To possibly belabor a point, the limiting factor in slug husbandry seems to be food. So more, better food = more, better slugs?
Given how hard most aquarists work to eradicate nuisance algae, including the Bryopsis that Elysia clarki find irresistable, it would seem that growing algae should not be all that horribly challenging, right? One just needs good, strong light, plus some nutrients to support growth. The trick is to grow the species one wants, without having the cultures overtaken by undesirables. In my case, the “good” algae are Penicillus, Bryopsis, and, to a lesser extent, Derbesia, Halimeda, and Avrainvillea. The primary nuisance I am trying to avoid is “red slime” cyanobacteria, which can overtake and smother the other species.
Plants require nutrients such as carbon, nitrogen, potassium, and phosphorous in significant quantities, along with smaller amounts of calcium, magnesium and sulfur . Based on my measurements, the desirable algae consumed considerable amounts of nitrate, but adding phosphate did not appear to encourage growth target algae and increased the growth of cyanobacteria. So, along with calcium (Penicillus and Halimeda use it for structural support) and bicarbonate (a pH buffer and source of carbon) I have been using the dosing system to add potassium nitrate in order to maintain nitrate at about 5-10 ppm. For everthing else, I have been relying on the artificial seawater mix to provide an adequate balance. Perhaps not the most systematic approach to feeding the plants.
It has, however, worked reasonably well. In the photos above, there is a dense growth of Penicillus on the right side of the Broodstock tank, and a mat of Derbesia and Bryopsis on the left. The resident E. clarki seem quite happy to spend their days grazing without exhausting the supply. The other tanks are similarly productive. Nonetheless, it might be possible to increase algae productivity, thereby increasing slug capacity and the frequency of mating and egg laying.
There is, of course, an actual literature on the nutrient requirements of aquatic plants. Some commonly used formulas rely on extraction of nutrients from soil to provide the correct balance of elements. I might have tried that had I been able to buy the correct brand of English planting soil. However, based on a number of studies (Kumar et al., 2011 e.g.) Guillard’s f/2 medium (Guillard, 1975) yields excellent growth of macroalgae and does not require purchasing and soaking British soil.
Florida Aqua Farms supplies Guillard’s f/2 medium under the name “Plant Fuel,” providing pre-measured dry ingredients along with a suggested dosing regimen. Seemed worth a try to find out whether more complete supplementation will translate into faster growth of desirable algae. What’s the worst that can happen, aside from massive bloom of toxic, undesirable algae?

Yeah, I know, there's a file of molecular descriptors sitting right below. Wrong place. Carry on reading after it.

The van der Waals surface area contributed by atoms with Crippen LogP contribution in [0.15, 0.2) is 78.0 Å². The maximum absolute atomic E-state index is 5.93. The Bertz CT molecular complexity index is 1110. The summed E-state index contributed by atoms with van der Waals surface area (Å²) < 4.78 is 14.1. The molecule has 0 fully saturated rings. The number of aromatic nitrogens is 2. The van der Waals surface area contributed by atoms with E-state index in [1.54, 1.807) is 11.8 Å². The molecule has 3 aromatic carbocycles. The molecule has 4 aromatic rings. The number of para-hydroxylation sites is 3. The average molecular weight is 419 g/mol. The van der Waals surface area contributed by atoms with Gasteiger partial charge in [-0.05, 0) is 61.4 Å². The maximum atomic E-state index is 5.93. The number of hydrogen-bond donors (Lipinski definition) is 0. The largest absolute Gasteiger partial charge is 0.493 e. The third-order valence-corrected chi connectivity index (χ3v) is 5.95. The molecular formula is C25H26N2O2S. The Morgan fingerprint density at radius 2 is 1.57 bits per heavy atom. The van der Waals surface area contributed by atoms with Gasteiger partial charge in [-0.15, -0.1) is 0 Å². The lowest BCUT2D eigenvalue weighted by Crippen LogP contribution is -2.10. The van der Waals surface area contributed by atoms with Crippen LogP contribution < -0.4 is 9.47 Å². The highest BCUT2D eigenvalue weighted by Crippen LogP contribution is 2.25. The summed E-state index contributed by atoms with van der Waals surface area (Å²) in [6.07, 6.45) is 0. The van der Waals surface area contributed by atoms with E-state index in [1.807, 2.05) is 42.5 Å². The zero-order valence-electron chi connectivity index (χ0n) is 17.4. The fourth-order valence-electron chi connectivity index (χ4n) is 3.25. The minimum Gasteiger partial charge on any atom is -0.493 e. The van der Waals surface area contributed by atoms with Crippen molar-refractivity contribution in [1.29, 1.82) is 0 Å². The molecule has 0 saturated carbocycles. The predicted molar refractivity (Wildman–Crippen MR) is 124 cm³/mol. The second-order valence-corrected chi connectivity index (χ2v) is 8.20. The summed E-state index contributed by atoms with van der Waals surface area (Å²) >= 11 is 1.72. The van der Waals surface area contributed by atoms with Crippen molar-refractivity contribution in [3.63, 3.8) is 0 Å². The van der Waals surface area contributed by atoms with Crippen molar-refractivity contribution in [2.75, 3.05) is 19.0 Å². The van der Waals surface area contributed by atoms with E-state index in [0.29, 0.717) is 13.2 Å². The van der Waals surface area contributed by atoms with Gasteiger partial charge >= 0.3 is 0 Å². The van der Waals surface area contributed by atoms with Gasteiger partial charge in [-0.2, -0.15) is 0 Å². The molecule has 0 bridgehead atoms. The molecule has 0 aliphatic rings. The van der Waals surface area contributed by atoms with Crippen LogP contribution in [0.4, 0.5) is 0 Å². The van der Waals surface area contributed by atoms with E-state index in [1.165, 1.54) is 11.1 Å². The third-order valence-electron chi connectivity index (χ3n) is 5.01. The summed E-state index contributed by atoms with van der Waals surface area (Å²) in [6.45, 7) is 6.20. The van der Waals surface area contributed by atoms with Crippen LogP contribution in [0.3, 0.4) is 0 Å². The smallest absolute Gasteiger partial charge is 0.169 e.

The components arrived, I mixed them up, and the dosing system is adding 1 ml of f/2 per 2.5 liters of system volume, distributed over the course of each week. We’ll see…
The project has had the feel of watching grass grow lately, mostly because I have been spending a lot of time collecting and establishing potential food algae for the slugs, and then watching them grow. Nonetheless, there is beginning to be some motion.
For example, starting Spring semester (late January), I will have a couple of students starting some simple molecular experiments. Although the diet of Elysia clarki is well-characterized, that of the species we find in Baja California, E. diomedea, is still not known for certain. On the next trip to Bahia de los Angeles, I plan to collect some E. diomedea, and identify their food plants based on the DNA of the chloroplasts that they have stolen from their food. This kind of work is straightforward in a comfortable lab where one has access to liquid nitrogen and other luxuries. However, we will need to develop protocols that will work in the heat and limited resources of the field station in Mexico. So, we will use the semester to develop a protocol for extracting and purifying DNA that utilizes the simplest methods possible. Meantime, it will be necessary to put together reading lists on the biology of Elysia and methods of DNA extraction so that we can hit the ground running.
The animal care system is also evolving. As I described a while ago, I have been lucky enough to get hefty samples of a few varieties of hair algae such as Bryopsis and Derbesia from local aquarists. The trick has been to get enough growth to maintain a self-sustaining supply of food. Although filling a tank with algae, sticking it into a window, and dumping hefty amounts of ammonia and phosphate into it produced decent results, it was not very stable.
Instead, I have added a 20 gallon tank devoted to growing algae to the slug culture system. The fancy hydroponics light gives a great spectrum for growth, but the strong red-pink quality of the light is not the most pleasing. There are a couple of species of hair algae, plus a tub of marine sand for macroalgae that need a substrate. To take advantage of the automated dosing of NO3, Ca and HCO3, it is plumbed into the rest of the system. Dosing of NO3 has already been increased a few times to keep up with the growth of the algae.
In other news, the controller that currently controls the lights, temperature and pH will soon be replaced by a newer, cloud-based model. This will allow remote monitoring of temperature, pH, and power use, as well as sensing moisture under the tanks in case of leaks. It can send email alerts in case of equipment failure, and should help prevent loss of animals or damage to property.